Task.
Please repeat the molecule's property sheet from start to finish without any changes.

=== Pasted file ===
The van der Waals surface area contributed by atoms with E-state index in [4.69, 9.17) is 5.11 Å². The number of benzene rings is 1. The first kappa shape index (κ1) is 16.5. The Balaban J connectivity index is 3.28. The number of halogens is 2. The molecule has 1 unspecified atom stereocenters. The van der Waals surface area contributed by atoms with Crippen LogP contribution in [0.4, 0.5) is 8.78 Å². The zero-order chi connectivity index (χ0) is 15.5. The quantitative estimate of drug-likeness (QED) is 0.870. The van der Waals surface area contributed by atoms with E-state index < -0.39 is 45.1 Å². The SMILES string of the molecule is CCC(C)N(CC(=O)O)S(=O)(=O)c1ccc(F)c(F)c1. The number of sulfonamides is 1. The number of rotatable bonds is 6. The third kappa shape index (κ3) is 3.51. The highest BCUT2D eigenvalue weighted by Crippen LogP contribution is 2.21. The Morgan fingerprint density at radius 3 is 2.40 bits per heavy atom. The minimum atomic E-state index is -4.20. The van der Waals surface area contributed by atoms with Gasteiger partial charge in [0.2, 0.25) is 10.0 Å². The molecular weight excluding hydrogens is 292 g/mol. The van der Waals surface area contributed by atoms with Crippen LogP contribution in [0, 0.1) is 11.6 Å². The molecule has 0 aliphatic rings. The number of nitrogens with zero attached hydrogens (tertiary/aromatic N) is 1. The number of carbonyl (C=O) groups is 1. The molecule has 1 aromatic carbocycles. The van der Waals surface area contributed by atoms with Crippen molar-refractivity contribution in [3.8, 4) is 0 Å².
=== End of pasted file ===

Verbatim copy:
The van der Waals surface area contributed by atoms with E-state index in [4.69, 9.17) is 5.11 Å². The number of benzene rings is 1. The first kappa shape index (κ1) is 16.5. The Balaban J connectivity index is 3.28. The number of halogens is 2. The molecule has 1 unspecified atom stereocenters. The van der Waals surface area contributed by atoms with Crippen LogP contribution in [0.4, 0.5) is 8.78 Å². The zero-order chi connectivity index (χ0) is 15.5. The quantitative estimate of drug-likeness (QED) is 0.870. The van der Waals surface area contributed by atoms with E-state index < -0.39 is 45.1 Å². The SMILES string of the molecule is CCC(C)N(CC(=O)O)S(=O)(=O)c1ccc(F)c(F)c1. The number of sulfonamides is 1. The number of rotatable bonds is 6. The third kappa shape index (κ3) is 3.51. The highest BCUT2D eigenvalue weighted by Crippen LogP contribution is 2.21. The Morgan fingerprint density at radius 3 is 2.40 bits per heavy atom. The minimum atomic E-state index is -4.20. The van der Waals surface area contributed by atoms with Gasteiger partial charge in [0.2, 0.25) is 10.0 Å². The molecular weight excluding hydrogens is 292 g/mol. The van der Waals surface area contributed by atoms with Crippen LogP contribution in [0, 0.1) is 11.6 Å². The molecule has 0 aliphatic rings. The number of nitrogens with zero attached hydrogens (tertiary/aromatic N) is 1. The number of carbonyl (C=O) groups is 1. The molecule has 1 aromatic carbocycles. The van der Waals surface area contributed by atoms with Crippen molar-refractivity contribution in [3.8, 4) is 0 Å².